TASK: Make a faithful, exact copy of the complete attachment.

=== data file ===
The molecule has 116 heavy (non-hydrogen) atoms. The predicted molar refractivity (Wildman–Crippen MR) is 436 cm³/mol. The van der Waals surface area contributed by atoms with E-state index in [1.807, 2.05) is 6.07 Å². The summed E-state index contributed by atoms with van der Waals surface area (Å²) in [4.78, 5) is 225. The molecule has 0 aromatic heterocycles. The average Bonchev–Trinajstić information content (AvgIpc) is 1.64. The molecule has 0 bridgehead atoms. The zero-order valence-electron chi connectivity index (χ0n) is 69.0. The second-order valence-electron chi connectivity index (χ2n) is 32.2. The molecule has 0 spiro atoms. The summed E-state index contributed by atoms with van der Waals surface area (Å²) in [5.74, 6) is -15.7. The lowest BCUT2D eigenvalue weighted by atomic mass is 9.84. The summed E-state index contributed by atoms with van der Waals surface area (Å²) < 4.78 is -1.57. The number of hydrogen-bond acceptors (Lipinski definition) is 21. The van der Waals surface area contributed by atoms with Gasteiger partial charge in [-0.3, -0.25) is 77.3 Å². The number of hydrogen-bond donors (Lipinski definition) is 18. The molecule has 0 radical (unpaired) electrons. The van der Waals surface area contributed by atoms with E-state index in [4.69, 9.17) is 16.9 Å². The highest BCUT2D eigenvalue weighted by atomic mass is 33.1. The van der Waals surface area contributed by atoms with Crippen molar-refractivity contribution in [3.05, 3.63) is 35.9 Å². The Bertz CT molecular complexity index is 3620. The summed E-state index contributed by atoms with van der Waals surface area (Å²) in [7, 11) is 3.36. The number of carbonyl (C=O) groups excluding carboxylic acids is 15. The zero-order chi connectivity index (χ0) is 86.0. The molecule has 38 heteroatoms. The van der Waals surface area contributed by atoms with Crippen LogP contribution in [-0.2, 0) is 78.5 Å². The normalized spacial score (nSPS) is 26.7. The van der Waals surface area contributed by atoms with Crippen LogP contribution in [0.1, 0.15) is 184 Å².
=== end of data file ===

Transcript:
The molecule has 116 heavy (non-hydrogen) atoms. The predicted molar refractivity (Wildman–Crippen MR) is 436 cm³/mol. The van der Waals surface area contributed by atoms with E-state index in [1.807, 2.05) is 6.07 Å². The summed E-state index contributed by atoms with van der Waals surface area (Å²) in [4.78, 5) is 225. The molecule has 0 aromatic heterocycles. The average Bonchev–Trinajstić information content (AvgIpc) is 1.64. The molecule has 0 bridgehead atoms. The zero-order valence-electron chi connectivity index (χ0n) is 69.0. The second-order valence-electron chi connectivity index (χ2n) is 32.2. The molecule has 0 spiro atoms. The summed E-state index contributed by atoms with van der Waals surface area (Å²) in [5.74, 6) is -15.7. The lowest BCUT2D eigenvalue weighted by atomic mass is 9.84. The summed E-state index contributed by atoms with van der Waals surface area (Å²) < 4.78 is -1.57. The number of hydrogen-bond acceptors (Lipinski definition) is 21. The van der Waals surface area contributed by atoms with Gasteiger partial charge in [-0.3, -0.25) is 77.3 Å². The number of hydrogen-bond donors (Lipinski definition) is 18. The molecule has 0 radical (unpaired) electrons. The van der Waals surface area contributed by atoms with E-state index in [4.69, 9.17) is 16.9 Å². The highest BCUT2D eigenvalue weighted by atomic mass is 33.1. The van der Waals surface area contributed by atoms with Crippen molar-refractivity contribution in [3.05, 3.63) is 35.9 Å². The Bertz CT molecular complexity index is 3620. The summed E-state index contributed by atoms with van der Waals surface area (Å²) in [7, 11) is 3.36. The number of carbonyl (C=O) groups excluding carboxylic acids is 15. The zero-order chi connectivity index (χ0) is 86.0. The molecule has 38 heteroatoms. The van der Waals surface area contributed by atoms with Crippen LogP contribution in [-0.2, 0) is 78.5 Å². The normalized spacial score (nSPS) is 26.7. The van der Waals surface area contributed by atoms with Crippen LogP contribution in [0.1, 0.15) is 184 Å².